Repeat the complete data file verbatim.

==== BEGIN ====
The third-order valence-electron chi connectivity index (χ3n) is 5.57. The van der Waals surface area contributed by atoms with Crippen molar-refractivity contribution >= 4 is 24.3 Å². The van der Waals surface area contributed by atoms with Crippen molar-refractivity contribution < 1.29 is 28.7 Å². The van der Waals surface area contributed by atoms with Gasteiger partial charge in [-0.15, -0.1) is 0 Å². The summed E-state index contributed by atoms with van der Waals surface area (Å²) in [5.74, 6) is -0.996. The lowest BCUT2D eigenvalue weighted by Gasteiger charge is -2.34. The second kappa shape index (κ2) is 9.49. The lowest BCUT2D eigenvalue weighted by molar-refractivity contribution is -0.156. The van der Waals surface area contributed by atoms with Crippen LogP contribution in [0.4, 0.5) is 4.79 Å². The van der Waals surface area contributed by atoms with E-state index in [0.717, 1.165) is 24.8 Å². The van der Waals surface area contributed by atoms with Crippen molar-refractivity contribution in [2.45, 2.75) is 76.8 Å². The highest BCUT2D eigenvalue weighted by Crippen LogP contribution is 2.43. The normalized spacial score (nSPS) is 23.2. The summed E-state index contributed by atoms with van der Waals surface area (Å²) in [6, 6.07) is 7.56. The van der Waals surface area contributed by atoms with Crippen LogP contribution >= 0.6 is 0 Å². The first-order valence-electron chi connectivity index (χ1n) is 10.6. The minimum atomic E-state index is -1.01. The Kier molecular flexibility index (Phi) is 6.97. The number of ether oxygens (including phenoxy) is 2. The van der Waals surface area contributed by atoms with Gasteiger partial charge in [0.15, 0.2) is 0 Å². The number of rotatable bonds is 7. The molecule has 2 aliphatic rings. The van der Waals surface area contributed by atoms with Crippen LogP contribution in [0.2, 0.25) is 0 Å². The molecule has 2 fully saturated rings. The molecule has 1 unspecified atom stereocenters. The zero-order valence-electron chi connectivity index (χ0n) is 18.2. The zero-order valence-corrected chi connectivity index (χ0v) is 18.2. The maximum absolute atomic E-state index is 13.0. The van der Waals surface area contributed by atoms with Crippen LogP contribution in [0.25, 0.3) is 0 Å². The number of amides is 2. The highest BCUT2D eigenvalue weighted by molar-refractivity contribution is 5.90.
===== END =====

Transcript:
The third-order valence-electron chi connectivity index (χ3n) is 5.57. The van der Waals surface area contributed by atoms with Crippen molar-refractivity contribution >= 4 is 24.3 Å². The van der Waals surface area contributed by atoms with Crippen molar-refractivity contribution < 1.29 is 28.7 Å². The van der Waals surface area contributed by atoms with Gasteiger partial charge in [-0.15, -0.1) is 0 Å². The summed E-state index contributed by atoms with van der Waals surface area (Å²) in [5.74, 6) is -0.996. The lowest BCUT2D eigenvalue weighted by Gasteiger charge is -2.34. The second kappa shape index (κ2) is 9.49. The lowest BCUT2D eigenvalue weighted by molar-refractivity contribution is -0.156. The van der Waals surface area contributed by atoms with Crippen LogP contribution in [0.4, 0.5) is 4.79 Å². The van der Waals surface area contributed by atoms with E-state index in [0.717, 1.165) is 24.8 Å². The van der Waals surface area contributed by atoms with Crippen molar-refractivity contribution in [2.45, 2.75) is 76.8 Å². The highest BCUT2D eigenvalue weighted by Crippen LogP contribution is 2.43. The normalized spacial score (nSPS) is 23.2. The summed E-state index contributed by atoms with van der Waals surface area (Å²) in [6, 6.07) is 7.56. The van der Waals surface area contributed by atoms with Crippen LogP contribution >= 0.6 is 0 Å². The first-order valence-electron chi connectivity index (χ1n) is 10.6. The minimum atomic E-state index is -1.01. The Kier molecular flexibility index (Phi) is 6.97. The number of ether oxygens (including phenoxy) is 2. The van der Waals surface area contributed by atoms with Gasteiger partial charge in [0.15, 0.2) is 0 Å². The number of rotatable bonds is 7. The molecule has 2 aliphatic rings. The van der Waals surface area contributed by atoms with Crippen LogP contribution in [0.2, 0.25) is 0 Å². The molecule has 2 fully saturated rings. The molecule has 1 unspecified atom stereocenters. The zero-order valence-electron chi connectivity index (χ0n) is 18.2. The zero-order valence-corrected chi connectivity index (χ0v) is 18.2. The maximum absolute atomic E-state index is 13.0. The van der Waals surface area contributed by atoms with Crippen LogP contribution in [0.25, 0.3) is 0 Å². The number of amides is 2. The highest BCUT2D eigenvalue weighted by molar-refractivity contribution is 5.90.